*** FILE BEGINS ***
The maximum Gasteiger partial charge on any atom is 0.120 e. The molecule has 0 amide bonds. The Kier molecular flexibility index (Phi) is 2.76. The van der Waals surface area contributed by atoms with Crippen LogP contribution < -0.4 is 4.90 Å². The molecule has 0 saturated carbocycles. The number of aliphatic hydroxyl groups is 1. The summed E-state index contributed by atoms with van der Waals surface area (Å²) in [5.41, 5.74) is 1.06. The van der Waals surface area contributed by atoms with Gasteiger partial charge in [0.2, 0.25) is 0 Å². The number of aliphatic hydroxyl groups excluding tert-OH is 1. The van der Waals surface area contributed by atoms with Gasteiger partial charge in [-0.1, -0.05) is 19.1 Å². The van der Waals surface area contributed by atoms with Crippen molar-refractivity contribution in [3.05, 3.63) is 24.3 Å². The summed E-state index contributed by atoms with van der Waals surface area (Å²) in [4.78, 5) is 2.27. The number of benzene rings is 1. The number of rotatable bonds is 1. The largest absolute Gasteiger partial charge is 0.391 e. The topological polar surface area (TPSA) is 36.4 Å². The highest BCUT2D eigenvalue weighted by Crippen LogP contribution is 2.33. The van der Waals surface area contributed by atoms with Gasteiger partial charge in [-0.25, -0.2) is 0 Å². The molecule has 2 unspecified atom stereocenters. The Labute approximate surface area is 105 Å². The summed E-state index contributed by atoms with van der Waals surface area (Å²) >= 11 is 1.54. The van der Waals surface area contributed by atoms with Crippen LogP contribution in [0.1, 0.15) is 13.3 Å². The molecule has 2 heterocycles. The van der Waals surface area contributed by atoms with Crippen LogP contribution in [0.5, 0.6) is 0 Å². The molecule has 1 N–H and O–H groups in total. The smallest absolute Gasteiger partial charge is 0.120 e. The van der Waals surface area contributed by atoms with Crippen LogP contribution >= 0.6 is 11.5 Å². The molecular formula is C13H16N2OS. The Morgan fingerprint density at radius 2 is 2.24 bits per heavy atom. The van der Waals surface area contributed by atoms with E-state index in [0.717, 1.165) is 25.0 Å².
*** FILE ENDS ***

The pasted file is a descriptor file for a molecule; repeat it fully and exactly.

The maximum Gasteiger partial charge on any atom is 0.120 e. The molecule has 0 amide bonds. The Kier molecular flexibility index (Phi) is 2.76. The van der Waals surface area contributed by atoms with Crippen LogP contribution < -0.4 is 4.90 Å². The molecule has 0 saturated carbocycles. The number of aliphatic hydroxyl groups is 1. The summed E-state index contributed by atoms with van der Waals surface area (Å²) in [5.41, 5.74) is 1.06. The van der Waals surface area contributed by atoms with Gasteiger partial charge in [0.2, 0.25) is 0 Å². The number of aliphatic hydroxyl groups excluding tert-OH is 1. The van der Waals surface area contributed by atoms with Gasteiger partial charge in [-0.1, -0.05) is 19.1 Å². The van der Waals surface area contributed by atoms with Crippen molar-refractivity contribution in [3.05, 3.63) is 24.3 Å². The summed E-state index contributed by atoms with van der Waals surface area (Å²) in [4.78, 5) is 2.27. The number of benzene rings is 1. The number of rotatable bonds is 1. The largest absolute Gasteiger partial charge is 0.391 e. The topological polar surface area (TPSA) is 36.4 Å². The highest BCUT2D eigenvalue weighted by Crippen LogP contribution is 2.33. The van der Waals surface area contributed by atoms with Gasteiger partial charge in [-0.25, -0.2) is 0 Å². The molecule has 2 unspecified atom stereocenters. The Labute approximate surface area is 105 Å². The summed E-state index contributed by atoms with van der Waals surface area (Å²) >= 11 is 1.54. The van der Waals surface area contributed by atoms with Crippen LogP contribution in [0.1, 0.15) is 13.3 Å². The molecule has 2 heterocycles. The van der Waals surface area contributed by atoms with Crippen LogP contribution in [0.5, 0.6) is 0 Å². The molecule has 1 N–H and O–H groups in total. The smallest absolute Gasteiger partial charge is 0.120 e. The van der Waals surface area contributed by atoms with Crippen LogP contribution >= 0.6 is 11.5 Å². The molecular formula is C13H16N2OS. The Morgan fingerprint density at radius 2 is 2.24 bits per heavy atom. The van der Waals surface area contributed by atoms with E-state index in [0.717, 1.165) is 25.0 Å².